Ever since Oracle bought MySQL a fair number of MySQL users started looking for an alternative, due mainly to doubts that Oracle would be a good steward of a key software project. Let’s go back in time a little bit to understand what’s at stake, and look at the reasons to move away from, or stay with MySQL.
Born in the Last Millennium
Once upon a time there was a speedy relational database called MySQL. It was invented by a Swedish company, MySQL AB, which was founded by David Axmark, Allan Larsson and Michael “Monty” Widenius. It is named for Widenius’ daughter, My. MySQL was born about the same time as the World Wide Web, in 1994. It was popular from its inception and quickly became a standard part of the LAMP stack (Linux, Apache, MySQL, Perl/PHP/Python) that powers most Web sites. MySQL has been dual-licensed from the beginning: free for personal use, but you had to purchase a commercial license to use it on commercial sites or on Windows servers. In 2000 they changed the free license to the GPL, which meant that commercial users no longer had to purchase licenses. MySQL AB took a huge financial hit from this, losing as much as 80 percent of revenues by some accounts.
But, to their credit, they stuck with the GPL. MÃ¥rten Mickos became CEO in 2001, and the company’s market reach and revenue steadily increased. But even though they were becoming dominant when measured by installations (about a third of the total market share), their revenues were still smallish– for example, they grossed about $50 million in 2007, which to me is a nice pile of money, but to industry giants like Microsoft and Oracle it’s a rounding error. Oracle looked upon MySQL and decided they had to have it, and started making purchase overtures around 2006. MySQL AB said no.
In 2007 MySQL AB raked in a cool $75 million. In 2008 Sun Microsystems bought them for approximately $1 billion. At the time I thought that was a heck of a lot of money when Sun could have forked it without buying it. Though purchasing the whole company meant buying the talent that built MySQL. But Widenius and Axmark didn’t last long at Sun and left in 2008, with many public complaints. Widenius was a vocal critic of Sun’s MySQL 5.1 release and called it buggy and crashy. Then Mickos left in 2009, and the original MySQL visionaries were gone.
Oracle Looms Like a Massive Blimp Darkening the Sky
In 2009 Oracle stunned both the geek- and blogospheres (I always wanted to use those words) by announcing it was going to purchase Sun Microsystems for a cool $7.4 billion. Monty Widenius, in one of the most amazing cases of seller’s remorse ever, arose in a mighty dudgeon and tried to derail the deal with his “Save MySQL” campaign. He urged people to write to the European Union and ask them to either shoot down the whole deal, or require Oracle to obey certain conditions. MySQL was firmly entrenched as an extremely important piece of technology, the foundation of the Internet and of many private businesses, and he feared that Oracle would not be a good steward of MySQL, but would kill it, or close the source.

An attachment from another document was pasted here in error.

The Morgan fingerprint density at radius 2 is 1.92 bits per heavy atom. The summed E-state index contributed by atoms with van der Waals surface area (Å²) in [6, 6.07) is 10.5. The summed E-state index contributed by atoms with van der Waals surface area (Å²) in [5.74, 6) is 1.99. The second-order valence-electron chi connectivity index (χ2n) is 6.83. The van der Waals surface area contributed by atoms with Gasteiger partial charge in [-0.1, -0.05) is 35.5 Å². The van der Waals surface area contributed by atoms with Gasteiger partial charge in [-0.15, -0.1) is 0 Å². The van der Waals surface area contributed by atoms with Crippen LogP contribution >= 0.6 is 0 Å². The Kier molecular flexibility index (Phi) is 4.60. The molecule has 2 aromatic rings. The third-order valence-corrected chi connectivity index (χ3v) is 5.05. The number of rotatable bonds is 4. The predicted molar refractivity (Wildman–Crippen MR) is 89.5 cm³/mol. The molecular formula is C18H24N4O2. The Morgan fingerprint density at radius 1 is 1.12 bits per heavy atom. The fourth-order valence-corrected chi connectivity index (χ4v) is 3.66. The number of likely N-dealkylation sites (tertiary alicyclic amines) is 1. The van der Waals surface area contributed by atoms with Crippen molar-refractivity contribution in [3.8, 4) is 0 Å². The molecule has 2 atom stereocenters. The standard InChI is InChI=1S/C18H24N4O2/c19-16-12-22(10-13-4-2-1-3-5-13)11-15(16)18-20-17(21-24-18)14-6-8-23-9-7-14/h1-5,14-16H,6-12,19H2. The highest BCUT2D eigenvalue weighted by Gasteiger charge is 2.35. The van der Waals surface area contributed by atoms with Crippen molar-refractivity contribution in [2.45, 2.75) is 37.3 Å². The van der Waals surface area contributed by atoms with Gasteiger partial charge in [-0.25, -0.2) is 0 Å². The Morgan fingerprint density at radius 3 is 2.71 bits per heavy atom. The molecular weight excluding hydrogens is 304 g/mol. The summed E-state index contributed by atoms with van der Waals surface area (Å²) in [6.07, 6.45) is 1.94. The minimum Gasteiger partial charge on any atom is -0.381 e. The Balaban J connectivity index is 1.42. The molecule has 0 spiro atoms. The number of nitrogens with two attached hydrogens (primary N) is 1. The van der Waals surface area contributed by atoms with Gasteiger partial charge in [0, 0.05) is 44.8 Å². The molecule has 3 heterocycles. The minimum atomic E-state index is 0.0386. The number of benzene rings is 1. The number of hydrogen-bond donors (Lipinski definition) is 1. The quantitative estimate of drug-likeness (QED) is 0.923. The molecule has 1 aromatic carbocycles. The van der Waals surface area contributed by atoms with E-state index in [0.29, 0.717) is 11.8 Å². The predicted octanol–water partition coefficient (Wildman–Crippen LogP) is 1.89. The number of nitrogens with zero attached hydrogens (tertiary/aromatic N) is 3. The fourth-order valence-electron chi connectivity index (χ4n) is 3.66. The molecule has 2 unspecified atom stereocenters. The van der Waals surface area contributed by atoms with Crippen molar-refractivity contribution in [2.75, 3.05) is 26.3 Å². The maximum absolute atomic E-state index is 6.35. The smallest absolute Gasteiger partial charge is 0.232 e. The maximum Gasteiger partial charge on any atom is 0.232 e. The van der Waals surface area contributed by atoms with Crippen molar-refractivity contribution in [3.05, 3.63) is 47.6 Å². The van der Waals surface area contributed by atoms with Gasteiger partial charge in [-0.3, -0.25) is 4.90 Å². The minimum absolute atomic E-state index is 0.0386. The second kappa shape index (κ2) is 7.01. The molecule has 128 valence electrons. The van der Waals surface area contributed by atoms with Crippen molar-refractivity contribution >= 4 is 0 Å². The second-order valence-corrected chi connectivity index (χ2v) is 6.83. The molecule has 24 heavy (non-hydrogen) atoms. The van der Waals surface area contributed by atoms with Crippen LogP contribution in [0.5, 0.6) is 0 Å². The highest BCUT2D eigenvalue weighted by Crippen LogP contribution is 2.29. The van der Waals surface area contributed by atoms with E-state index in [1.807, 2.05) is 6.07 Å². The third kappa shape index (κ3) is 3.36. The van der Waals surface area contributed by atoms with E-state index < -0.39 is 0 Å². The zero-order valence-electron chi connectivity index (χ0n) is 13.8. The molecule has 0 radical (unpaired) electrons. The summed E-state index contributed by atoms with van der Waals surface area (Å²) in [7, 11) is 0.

The deal went through anyway and Oracle, at last, owned MySQL.
And Lo, MariaDB
Monty did not retire to count his giant pile of Sun money, but instead forked MySQL and created MariaDB in 2009. (Fortunately for his naming convention he has another daughter, Maria.) MariaDB is a non-commercial community venture, always free software and always free of cost, though donations are welcome. MariaDB is now managed by the MariaDB Foundation, which is led by Michael Widenius, David Axmark, and Allan Larsson (sound familiar?). So they created it, sold it, and got it back for free, which makes this the all-time having-your-cake-and-eating-it winner.
What if you want commercial support? Then you talk to the nice people at SkySQL, who provide support and custom engineering for MariaDB, and migration assistance from MySQL.
MariaDB has a different numbered versioning system than MySQL, but otherwise it aims to be a drop-in replacement for MySQL, with complete binary compatibility with all APIs and protocols, all MySQL connectors (such as PHP, Perl, Python, Ruby, and so on), and important tools like mysql-client. So how do you migrate? Uninstall MySQL and install MariaDB. Really, that’s all there is to it– in theory, anyway. I’ve done it a few times on smallish simple databases and it worked like a charm. For large complex systems, who knows. Be sure to study MariaDB is a binary drop in replacement for MySQL before you try it.
So why would you even think of migrating away from MySQL to MariaDB? There are a number of reasons. Mainly because as a non-profit community project MariaDB is not subject to the whims of a single vendor. This is a very big advantage, because one of the top reasons to use free/open source software is you don’t get locked in to any particular vendor. MariaDB has more features such as multiple storage engines, subqueries, an Optimizer that improves performance, and better replication. MariaDB is MySQL with improved and extra features, and even though the Foundation wants to maintain binary compatibility I expect increasing divergence, and someday they’re going to have to leave MySQL behind.
Yes, I am one of those lonely nerds who adores PostgreSQL and wishes MySQL were not so dominant. Because the world is full of MySQL, and so we database nerds must be fluent in MySQL. Me, if I’m starting from scratch I want PostgreSQL. But not migrate from MySQL or any other RDBMS, because that is a giant and error-prone task.
Thank you to Jeff Cogswell for his excellent MariaDB vs. MySQL: A Comparison. You may also enjoy the informative MariaDB vs. MySQL which details changes you’ll see as you use it. For a good introduction to PostgreSQL try my series Crash course in PostgreSQL, part 1 and Crash course in PostgreSQL, part 2.